You will notice that I work with some consistent techniques in my dishes. These are to be used for all stir fry dishes. Stir frying is fast, easy and the ingredients will keep their taste and nutrition. After the pre-prep, cooking the food is very fast: I can cook up to 8 separate dishes using only 1 wok, without the first dish getting cold. Keep in mind the following tips while cooking my dishes.
- I usually use sunflower oil, but you can also use (the more expensive) peanut- coconut- or fish oil for stir frying. The latter give the dish a little more taste and the oil can reach a higher temperature (sometimes needed for beef dishes). Don’t use olive oil, and never use butter for stir frying!
- Begin with heating the oil and then add the spices, such as garlic, chili, ginger, Sichuan pepper or curry paste to fry. These spices all dissolve in oil and so the taste will be released when frying, an will give the dish its typical taste. Make sure when frying that the spices don’t burn!
- Most vegetables I use can be used for stir frying raw, but sometimes half a cup of water is needed to steam them, like for instance with celery, or they need to be cooked shortly like green asparagus
- I always use soy sauce light, not the ‘dark’ variant, or sweetened soy sauce. The dark sauce will color the food brown and the taste is too strong. Indonesian Ketjap is sweetened and I don’t like to use this either. If I want a sweet taste in my food I would rather add sugar or honey
- Curry paste is also useful as a taste enhancer with vegetables or rice
- Oyster sauce is the perfect sauce to use with green vegetables and fish dishes, such as green asparagus, Kung Pao dishes en Shanghai paksoi with shii take
- When a sauce is too spicy, then add a little cream or milk (don’t use this with Wasabi) The spicy substances dissolve in fat, which is good for frying, but if it gets too much, then quickly eat something to neutralize the taste (such as yoghurt or milk)
- A wok works best with my recipes, but if you don’t have one then you can also use a baking pan with a high brim. Use a wooden spoon or spatial, or if you can, use chopsticks while cooking to stir the food.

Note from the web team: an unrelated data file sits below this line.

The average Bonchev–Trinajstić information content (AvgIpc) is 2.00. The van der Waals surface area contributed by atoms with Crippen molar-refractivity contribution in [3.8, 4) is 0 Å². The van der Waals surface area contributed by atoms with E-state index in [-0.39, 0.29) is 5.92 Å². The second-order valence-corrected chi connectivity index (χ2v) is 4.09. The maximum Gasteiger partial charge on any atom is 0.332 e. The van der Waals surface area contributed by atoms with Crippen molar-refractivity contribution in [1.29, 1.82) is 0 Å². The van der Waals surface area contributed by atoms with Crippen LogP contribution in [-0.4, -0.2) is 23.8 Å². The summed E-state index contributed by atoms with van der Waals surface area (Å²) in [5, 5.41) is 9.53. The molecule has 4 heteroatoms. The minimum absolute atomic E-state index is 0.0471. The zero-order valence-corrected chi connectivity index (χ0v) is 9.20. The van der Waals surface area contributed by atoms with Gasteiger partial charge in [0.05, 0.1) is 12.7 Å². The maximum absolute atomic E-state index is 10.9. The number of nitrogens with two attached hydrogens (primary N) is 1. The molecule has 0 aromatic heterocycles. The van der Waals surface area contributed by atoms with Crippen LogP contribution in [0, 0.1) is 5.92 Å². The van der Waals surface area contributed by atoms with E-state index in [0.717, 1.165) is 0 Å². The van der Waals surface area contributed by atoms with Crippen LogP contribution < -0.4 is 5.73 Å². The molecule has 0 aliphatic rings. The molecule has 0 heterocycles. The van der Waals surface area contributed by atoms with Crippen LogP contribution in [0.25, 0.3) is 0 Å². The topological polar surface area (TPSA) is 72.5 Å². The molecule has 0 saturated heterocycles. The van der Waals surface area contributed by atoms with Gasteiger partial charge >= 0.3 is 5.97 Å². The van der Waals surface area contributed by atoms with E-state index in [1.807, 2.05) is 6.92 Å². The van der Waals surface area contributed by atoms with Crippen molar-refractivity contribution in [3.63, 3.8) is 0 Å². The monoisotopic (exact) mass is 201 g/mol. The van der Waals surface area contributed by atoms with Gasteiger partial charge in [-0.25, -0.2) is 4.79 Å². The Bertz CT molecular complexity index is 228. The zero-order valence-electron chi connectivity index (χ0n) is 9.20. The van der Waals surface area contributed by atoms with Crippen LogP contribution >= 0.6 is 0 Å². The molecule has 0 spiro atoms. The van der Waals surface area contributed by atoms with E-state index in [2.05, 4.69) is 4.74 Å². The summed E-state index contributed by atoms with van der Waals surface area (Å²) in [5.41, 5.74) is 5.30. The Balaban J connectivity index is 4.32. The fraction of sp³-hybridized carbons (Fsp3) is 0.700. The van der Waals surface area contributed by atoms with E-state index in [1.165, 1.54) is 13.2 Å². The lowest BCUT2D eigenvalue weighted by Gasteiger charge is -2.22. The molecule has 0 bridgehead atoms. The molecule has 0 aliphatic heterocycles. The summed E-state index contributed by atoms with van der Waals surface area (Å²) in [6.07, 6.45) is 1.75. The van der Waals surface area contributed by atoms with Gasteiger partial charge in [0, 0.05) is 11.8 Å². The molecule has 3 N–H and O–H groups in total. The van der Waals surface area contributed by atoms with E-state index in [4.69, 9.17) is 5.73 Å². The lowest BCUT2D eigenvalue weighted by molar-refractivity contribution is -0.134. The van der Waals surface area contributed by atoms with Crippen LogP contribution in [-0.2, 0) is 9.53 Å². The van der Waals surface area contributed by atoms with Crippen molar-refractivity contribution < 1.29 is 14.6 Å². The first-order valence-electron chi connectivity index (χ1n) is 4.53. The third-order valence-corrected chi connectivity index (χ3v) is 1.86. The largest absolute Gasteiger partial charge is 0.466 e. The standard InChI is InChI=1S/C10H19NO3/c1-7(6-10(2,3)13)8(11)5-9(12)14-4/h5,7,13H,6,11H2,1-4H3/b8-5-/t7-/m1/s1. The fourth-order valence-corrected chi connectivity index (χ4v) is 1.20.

- Use a large and sharp knife. Most of the preparation in Asian cooking is in the cutting. With a sharp knife I can do this very quickly! After the cutting, the cooking part only takes minutes
- The Chinese eat with chopsticks, and that’s why all the meat and vegetables are already cut ito small pieces before cooking. Bones with meat is a common thing (so you know what you are eating). Make your choice of buying the meat in the supermarket of from the butcher’s, with bones. I would say go crazy, an buy a whole chicken in the market and cook La Zi Ji!
Herbs and spices
- Always use fresh ginger. The dried or pickled ginger has a totally different taste (sweet or sour) and is used more for other dishes (sushi) but not for stir frying
- There are many kinds of chilli, from dried ground chili to fresh peppers and pasta. Dried is usually most spicy. Use what you like. Often if you remove the seeds, then the taste is less spicy. Dried peppers will be more spicy if cooked in oil, or in soup. Keep this in mind!
- Take care when using Sichuan pepepers that there aren’t any thorns. The peppers grow on a thorny plant, so sometimes there are sharp thorns with the peppers: not nice to bite into!
Vegetables, mushrooms and rice
- Shii take which I usually use, are dried mushrooms from Asia. They have a very potent taste and smell, which is much stronger than local mushrooms in Europe. If you have tasted them once you will never want to eat local mushrooms anymore. Dried mushrooms have a very strong taste, and that’s why I always use them. Fresh ones are usually more expensive to buy. Use dry ones and soak them one night in warm water, or alternatively boil them 15 minutes in small water until they get soft. Don’t throw away the water! This is very tasty! Use it for soup or sauces later on. Take care that there isn’t any sand on the bottom of the pan/bowl.
- Many local vegetables are very useful to stir fry. Try to experiment with green asparagus, Brussels sprouts, Chicory or broccolli!
- Cooking rice is as follows (if you don’t have a rice cooker): add the rice to a pan, then add water to just cover the rice, then add 2 cm more. Cook the rice slowly with a lid on the pan 10 minutes, then have a look and a taste stir it, then cook for 10 minutes more. Then the rice is ready! Never throw away the water, Chinese consider this a sin! The water contains most of the taste. Make sure that the rice nearly cooks dry. At the end, stir the rice regularly to avoid it sticking to the pan. Turn off the fire and let the rice steam by itself for a couple of minutes. Don’t ever add butter or olive oil. If you have used too much water, then let the rice cook further on a low fire. If too little water, then very slowly add some boiled water. Boiled rice will stay good for a couple of days out of the fridge (if you have too much, then use it for fried rice later)
- If you’re making Sushi then make sure that the rice is completely cooled down before preparing.
When cooking add some Turmeric or curry powder for an Indonesian style yellow rice. I always use Thai broken Jasmine rice. This is cheap and useful for most dishes. I buy it in a big bag of 10 kilos. Other kinds of rice are also usable.
- Finally, first read through my whole recipe before you start cooking. This way you will know how much of everything you need and when you need it, so you don’t have any surprises when the cooking pot is hot!
Good luck with everything, and make sure to let me know how it is going!